In Vivo Study of Diethylstilbestrol Teratogenicity on Mouse Embryo

Document Type: Research Paper

Authors

1 Department of Toxicology and Pharmacology, Faculty of Pharmacy

2 Department of Embryology, Faculty of Medicine, Tehran University of Medical Sciences, Tehran, Iran

Abstract

        Diethylstilbestrol (DES) was widely used in the past, as the morning after contraception, but its application became extremely limited due to several complications including delayed clear cell adenocarcinoma in female infants. However, the use of DES increased during the past decade for hormone replacement therapy. The aim of this study was to investigate possible teratogenicity of this synthetic oestrogen. The experiment was conducted on N-MRI mice. Va r i o u s concentrations of DES were administered i.p. to pregnant animals throughout the period of organogenesis (days 9 and 10 of pregnancy). The control group received ethanol as vehicle. Pregnancy was terminated on the 18th day by cervical dislocation. The embryos were then removed and fixed in Bouin’s solution, and parameters currently used in teratogenic studies were assessed. Severe embryo toxicity score was observed following the application of DES at doses of 200 and 400 mg/kg (71.4% and 83.6%, respectively). The weight and the average size of some of the examined parameters were markedly decreased by embryological observation. Furthermore, the size of derm and mosaic cells of urinary bladder, shortening in the length of femur, and abnormal disposition of calcium compound in embryos were markedly different in the treated mice.

Keywords


1. Introduction

     Diethylstilbestrol (DES) was widely used in the past, as the morning after pill and for treatment of pregnant women since 1971 [1], but its application became extremely limited due to several complications including delayed clear cell adenocarcinoma of the vagina and cervix in exposed women [2]. In addition to that, there are reports of various anatomical and gross anomalies of the genital and reproductive tracts by DES [3, 4]. Linkage of DES exposure to reproductive tract abnormalities in males and females consist of immune system disorders and psychosexual effects [4]. Abnormal physical findings have also been identified in male offspring exposed in utero to DES [5]. Adenocarcinoma has been found in young women between the ages of 15 to 22, which has been associated with first trimester DES exposure in an epidemiologic case-control study [6].


Figure 1. A resorped mouse embryo  in the 4 µg DES treated group. It appears that development of the embryo has terminated on the day 10 of pregnancy (Fixed in Bouin’s solution).


     In a report by Wardell et al. [7], the administration of DES to rats in the 19th day of pregnancy resulted in growth retardation, resorption, gross malformations and organ-level anomalies. Induction of embryo toxicity by DES in the whole culture of rat embryos has also been reported [8]. However, the use of DES increased during the past decade for hormone replacement therapy [9]. In USA alone, at least 4 million fetuses and their mothers had a substantial exposure to DES [3]. There is a great concern about unrelated abnormalities due to the administration of DES in the women at the reproductive period. In this study, we investigated any other possible abnormalities including bone deformation and pathological damages following DES exposure in mice.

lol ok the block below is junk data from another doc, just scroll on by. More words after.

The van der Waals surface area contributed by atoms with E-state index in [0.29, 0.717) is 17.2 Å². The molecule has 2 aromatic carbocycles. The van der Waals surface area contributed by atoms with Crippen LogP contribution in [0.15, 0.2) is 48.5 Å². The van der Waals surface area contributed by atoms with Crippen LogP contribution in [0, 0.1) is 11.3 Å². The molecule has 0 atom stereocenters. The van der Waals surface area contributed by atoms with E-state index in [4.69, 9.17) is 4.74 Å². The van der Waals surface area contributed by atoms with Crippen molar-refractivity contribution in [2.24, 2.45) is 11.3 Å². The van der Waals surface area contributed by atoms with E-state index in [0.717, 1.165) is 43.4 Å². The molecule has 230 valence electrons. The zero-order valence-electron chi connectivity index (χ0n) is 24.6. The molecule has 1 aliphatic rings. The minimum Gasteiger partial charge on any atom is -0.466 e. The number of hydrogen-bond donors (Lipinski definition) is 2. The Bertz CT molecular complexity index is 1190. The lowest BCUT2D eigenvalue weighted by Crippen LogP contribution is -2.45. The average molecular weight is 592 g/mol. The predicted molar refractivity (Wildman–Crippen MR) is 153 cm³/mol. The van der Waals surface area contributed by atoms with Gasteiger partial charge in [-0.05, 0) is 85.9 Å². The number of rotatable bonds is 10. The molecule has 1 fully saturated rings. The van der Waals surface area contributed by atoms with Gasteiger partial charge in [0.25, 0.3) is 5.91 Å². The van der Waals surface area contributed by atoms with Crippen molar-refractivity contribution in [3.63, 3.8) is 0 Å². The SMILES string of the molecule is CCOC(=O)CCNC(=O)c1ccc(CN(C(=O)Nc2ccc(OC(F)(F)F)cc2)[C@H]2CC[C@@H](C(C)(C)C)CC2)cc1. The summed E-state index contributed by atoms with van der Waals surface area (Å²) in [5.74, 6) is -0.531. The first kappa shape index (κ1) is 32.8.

Figure 2. Bone marrow formation in an 18 day mouse embryo from the control group. Note that the bone marrow formation is obvious (H and E, x100).

 

2. Materials and methods

2.1. Animals

      The experiments were conducted on female N-MRI mice (19-22 g). The virg i n animals were housed in 12 h light/dark condition and controlled temperature area (23±2 °C),, and freely accessed to water and food ad libitum. The vaginal smear was prepared daily in order to identify oestrous cycle. In the mid of oestrous cycle, the animals were allowed for mating at night. Positive vaginal smear in the following day was considered as indication of day 0 of pregnancy.

Figure 3. Bone marrow formation in an 18 day mouse embryo from the 4 µg DES treated group. Note that the bone marrow formation is not well developed (H and E, x100).

 

Figure 4. Bone marrow formation in an 18 day mouse embryo from the 8 µg DES treated group. Note that the bone marrow formation is not well developed (H and E, x100).

 

Figure 5. The dorsal skin of an 18 day mouse embryo from the control group. Note that the thickness of the skin is normal and hair follicles are distinguishable (H and E,x40).


2.2. Drug administration

      DES was dissolved in the minimum amount of ethyl alcohol and concentrations of 4, 8, 15, 30, 75, 150 and 450 mg in saline was applied i.p. to animals (in 8 groups) throughout the period of organogenesis (days 9 and 10 of pregnancy). The control group received the vehicle. Pregnancy was terminated on the 18t h day by cervical dislocation. The embryos were removed immediately and washed two times by saline. The number of dead embryos were counted and the apparent condition of external organs were examined. Half of the embryos were fixed by 95% ethyl alcohol for Alizarin red-S staining, while the other half were fixed in Bouin’s fixative, embedded in paraffin wax, and 5 mm tissue sections were prepared for Harris-Haematoxyilin and Eosin staining. Embryo toxicity score (ETS) was calculated as: the number of resorptions + the number of the dead fetuses / total number of implants.